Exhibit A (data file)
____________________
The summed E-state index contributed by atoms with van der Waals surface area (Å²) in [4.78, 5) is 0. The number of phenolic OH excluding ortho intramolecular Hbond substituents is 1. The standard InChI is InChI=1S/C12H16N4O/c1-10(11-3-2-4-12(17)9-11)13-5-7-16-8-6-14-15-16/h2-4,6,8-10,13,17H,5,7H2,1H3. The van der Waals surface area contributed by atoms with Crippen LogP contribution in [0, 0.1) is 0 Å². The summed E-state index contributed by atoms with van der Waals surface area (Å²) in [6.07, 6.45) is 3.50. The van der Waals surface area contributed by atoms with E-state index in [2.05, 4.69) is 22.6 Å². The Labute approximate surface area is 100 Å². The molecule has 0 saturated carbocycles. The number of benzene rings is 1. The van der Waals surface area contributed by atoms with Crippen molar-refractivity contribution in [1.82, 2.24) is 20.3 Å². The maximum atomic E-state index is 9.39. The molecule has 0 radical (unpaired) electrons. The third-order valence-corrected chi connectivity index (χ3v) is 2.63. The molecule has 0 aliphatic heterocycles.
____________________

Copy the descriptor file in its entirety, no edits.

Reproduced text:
The summed E-state index contributed by atoms with van der Waals surface area (Å²) in [4.78, 5) is 0. The number of phenolic OH excluding ortho intramolecular Hbond substituents is 1. The standard InChI is InChI=1S/C12H16N4O/c1-10(11-3-2-4-12(17)9-11)13-5-7-16-8-6-14-15-16/h2-4,6,8-10,13,17H,5,7H2,1H3. The van der Waals surface area contributed by atoms with Crippen LogP contribution in [0, 0.1) is 0 Å². The summed E-state index contributed by atoms with van der Waals surface area (Å²) in [6.07, 6.45) is 3.50. The van der Waals surface area contributed by atoms with E-state index in [2.05, 4.69) is 22.6 Å². The Labute approximate surface area is 100 Å². The molecule has 0 saturated carbocycles. The number of benzene rings is 1. The van der Waals surface area contributed by atoms with Crippen molar-refractivity contribution in [1.82, 2.24) is 20.3 Å². The maximum atomic E-state index is 9.39. The molecule has 0 radical (unpaired) electrons. The third-order valence-corrected chi connectivity index (χ3v) is 2.63. The molecule has 0 aliphatic heterocycles.